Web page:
Webster defines PIONEER as “one who goes before – preparing the way for others.”
I like to think of my late father Harry Semas as a pioneer. He moved to Gilroy in December l932, at the height of the Great Depression, hoping to make a living off the land for his small family, my mother and
4-year-old me. Growing sugar beets was his expertise. Somehow, Wells Fargo Bank took a risk in those difficult times and granted him a loan. He rented some land, grew some sugar beets, and hauled them himself to Spreckles Sugar Company in Salinas.
In time his acreage grew and, as good row crop farmers know, crop rotation is a must. Intermittent years of tomatoes, lima beans, peas, and finally garlic followed. At the time garlic was only grown in private vegetable gardens in our area. But he talked with other farmers seeking their opinions. In his l950’s journals are such names as, Hirasaki, Dellanina, Kishimura, Yamane, Noll, Fugikawa and Allemand.
And one day he and my mother took off in their green pick-up for eastern Nevada to buy garlic seed from small farms there. My dad and other farmers took a gamble – as farming often is a gamble and requires bravery. They took the chance of growing garlic in our area in substantial acreages and sold it to Gentry Food Processors.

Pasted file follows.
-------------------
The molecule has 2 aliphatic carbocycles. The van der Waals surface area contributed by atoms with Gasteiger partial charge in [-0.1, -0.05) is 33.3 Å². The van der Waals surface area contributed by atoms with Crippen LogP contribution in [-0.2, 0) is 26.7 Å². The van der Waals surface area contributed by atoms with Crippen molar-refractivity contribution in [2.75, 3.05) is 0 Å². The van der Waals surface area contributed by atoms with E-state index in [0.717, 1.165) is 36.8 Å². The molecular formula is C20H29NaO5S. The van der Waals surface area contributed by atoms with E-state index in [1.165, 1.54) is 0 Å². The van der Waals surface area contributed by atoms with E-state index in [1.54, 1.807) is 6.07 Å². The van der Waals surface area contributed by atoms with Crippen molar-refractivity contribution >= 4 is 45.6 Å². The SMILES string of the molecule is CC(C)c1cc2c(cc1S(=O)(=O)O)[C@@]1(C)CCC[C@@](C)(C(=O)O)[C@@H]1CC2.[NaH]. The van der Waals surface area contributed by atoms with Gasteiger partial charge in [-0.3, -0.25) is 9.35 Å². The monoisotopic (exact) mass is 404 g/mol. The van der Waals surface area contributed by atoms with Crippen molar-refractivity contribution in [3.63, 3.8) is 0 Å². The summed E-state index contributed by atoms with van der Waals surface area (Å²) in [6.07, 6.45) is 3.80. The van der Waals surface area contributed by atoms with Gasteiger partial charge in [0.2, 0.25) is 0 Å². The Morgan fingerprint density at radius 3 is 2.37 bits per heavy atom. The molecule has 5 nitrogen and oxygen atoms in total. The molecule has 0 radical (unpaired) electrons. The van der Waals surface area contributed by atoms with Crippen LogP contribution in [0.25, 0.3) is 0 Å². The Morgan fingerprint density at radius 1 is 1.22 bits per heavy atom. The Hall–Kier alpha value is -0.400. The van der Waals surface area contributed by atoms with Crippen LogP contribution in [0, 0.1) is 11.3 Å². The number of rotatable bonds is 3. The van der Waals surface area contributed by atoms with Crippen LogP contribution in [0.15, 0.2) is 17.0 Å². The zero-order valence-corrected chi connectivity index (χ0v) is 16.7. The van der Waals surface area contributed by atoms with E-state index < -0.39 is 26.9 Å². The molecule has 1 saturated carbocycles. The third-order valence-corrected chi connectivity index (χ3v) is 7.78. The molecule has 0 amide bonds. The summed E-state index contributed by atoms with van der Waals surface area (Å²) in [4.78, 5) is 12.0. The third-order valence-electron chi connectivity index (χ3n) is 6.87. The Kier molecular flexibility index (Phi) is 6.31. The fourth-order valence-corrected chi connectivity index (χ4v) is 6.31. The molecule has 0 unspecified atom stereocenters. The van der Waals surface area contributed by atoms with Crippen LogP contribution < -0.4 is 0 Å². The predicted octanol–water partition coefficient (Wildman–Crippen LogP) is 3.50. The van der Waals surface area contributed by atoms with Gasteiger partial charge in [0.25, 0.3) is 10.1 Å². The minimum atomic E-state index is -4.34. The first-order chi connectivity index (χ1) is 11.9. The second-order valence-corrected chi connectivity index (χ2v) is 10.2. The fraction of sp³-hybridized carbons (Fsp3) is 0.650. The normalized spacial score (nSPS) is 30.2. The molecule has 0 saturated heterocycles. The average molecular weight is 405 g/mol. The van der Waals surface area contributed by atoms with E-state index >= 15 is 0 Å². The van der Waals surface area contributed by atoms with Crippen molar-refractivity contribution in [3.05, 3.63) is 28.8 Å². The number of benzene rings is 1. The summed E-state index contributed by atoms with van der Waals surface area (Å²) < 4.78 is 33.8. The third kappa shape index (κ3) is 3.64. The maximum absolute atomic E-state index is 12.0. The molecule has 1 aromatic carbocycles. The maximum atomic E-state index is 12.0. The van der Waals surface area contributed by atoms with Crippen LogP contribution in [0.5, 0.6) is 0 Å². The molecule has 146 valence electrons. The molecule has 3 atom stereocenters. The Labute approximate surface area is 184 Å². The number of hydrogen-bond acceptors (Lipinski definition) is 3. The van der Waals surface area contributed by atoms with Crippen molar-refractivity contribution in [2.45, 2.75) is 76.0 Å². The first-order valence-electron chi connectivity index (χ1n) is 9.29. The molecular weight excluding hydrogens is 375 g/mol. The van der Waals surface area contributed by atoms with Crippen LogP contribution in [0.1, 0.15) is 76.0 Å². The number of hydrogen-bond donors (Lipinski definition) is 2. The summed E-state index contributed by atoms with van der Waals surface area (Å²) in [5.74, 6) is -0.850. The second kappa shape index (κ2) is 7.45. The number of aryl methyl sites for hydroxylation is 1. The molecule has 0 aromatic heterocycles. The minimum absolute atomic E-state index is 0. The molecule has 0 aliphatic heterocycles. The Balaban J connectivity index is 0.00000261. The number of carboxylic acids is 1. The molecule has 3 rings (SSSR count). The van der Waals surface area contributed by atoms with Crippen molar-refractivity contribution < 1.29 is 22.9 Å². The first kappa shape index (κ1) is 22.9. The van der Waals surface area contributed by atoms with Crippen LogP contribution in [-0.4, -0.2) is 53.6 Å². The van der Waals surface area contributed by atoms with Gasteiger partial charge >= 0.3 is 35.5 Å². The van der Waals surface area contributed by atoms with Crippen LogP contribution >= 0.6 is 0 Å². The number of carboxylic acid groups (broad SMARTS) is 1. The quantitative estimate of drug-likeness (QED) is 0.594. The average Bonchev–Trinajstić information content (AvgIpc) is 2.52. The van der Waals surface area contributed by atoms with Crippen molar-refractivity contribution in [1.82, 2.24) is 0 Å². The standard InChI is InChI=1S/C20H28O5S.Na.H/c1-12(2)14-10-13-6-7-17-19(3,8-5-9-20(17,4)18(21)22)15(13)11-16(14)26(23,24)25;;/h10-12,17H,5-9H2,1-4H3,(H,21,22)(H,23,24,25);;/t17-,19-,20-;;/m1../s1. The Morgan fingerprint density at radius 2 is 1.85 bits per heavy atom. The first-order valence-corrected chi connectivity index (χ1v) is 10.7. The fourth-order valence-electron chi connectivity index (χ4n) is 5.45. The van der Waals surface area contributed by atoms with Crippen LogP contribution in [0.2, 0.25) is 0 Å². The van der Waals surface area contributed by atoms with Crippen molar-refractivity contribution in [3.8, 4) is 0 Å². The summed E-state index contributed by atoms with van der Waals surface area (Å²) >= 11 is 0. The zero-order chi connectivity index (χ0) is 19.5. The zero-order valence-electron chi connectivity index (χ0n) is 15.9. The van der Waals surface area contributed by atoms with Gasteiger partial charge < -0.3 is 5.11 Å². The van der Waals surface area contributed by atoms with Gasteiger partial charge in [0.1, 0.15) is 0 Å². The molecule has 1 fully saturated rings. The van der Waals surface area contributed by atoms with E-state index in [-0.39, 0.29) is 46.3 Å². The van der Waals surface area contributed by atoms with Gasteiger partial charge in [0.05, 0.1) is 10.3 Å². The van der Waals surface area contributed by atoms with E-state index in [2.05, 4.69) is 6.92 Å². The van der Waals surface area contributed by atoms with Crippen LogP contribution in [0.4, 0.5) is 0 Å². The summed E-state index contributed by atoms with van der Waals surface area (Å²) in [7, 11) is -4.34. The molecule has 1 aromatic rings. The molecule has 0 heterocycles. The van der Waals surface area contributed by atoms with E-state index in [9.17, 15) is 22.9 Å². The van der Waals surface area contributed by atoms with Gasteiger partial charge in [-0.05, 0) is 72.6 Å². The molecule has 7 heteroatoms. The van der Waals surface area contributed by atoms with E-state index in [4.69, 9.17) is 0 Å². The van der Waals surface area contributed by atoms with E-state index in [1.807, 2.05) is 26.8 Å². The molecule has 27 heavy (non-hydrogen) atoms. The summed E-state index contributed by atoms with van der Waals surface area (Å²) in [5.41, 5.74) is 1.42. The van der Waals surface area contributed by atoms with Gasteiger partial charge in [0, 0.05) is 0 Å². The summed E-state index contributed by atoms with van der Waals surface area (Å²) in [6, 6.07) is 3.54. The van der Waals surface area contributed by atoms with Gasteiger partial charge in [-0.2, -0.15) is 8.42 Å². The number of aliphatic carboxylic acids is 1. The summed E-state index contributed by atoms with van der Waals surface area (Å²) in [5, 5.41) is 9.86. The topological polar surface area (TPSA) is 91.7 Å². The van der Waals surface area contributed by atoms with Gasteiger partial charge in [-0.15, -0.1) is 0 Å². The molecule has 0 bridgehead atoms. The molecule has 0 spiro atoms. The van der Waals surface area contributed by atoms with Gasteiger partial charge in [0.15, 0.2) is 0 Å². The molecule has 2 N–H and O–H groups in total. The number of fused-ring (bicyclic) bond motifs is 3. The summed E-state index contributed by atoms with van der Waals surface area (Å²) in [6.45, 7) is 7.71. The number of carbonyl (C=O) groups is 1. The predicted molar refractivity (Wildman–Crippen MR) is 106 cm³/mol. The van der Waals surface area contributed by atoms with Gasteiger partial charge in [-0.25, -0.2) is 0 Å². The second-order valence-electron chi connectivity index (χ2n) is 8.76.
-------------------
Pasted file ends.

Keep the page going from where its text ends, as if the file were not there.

Ultimately, garlic became one of Gilroy’s major crops and we were dubbed “The Garlic Capital of the World.” But that is not the end of my pioneer story.
In 1979 Dr. Rudy Melone, Don Christopher and Val Filice founded a phenomenon, The Gilroy Garlic Festival. It became a premier food festival in our country. Expert chefs came forward. The culinary genius and talent of our own SakaBozzo was born along with wonderful recipes, music, fun and great community spirit.
I think my “Pioneer Dad” would have fancied a Pepper Steak Sandwich or perhaps a new Surf and Turf Wrap. And I’m sure he would have loved what the Gilroy Garlic Festival does for our community.
Jacquelyn Keaveney, Gilroy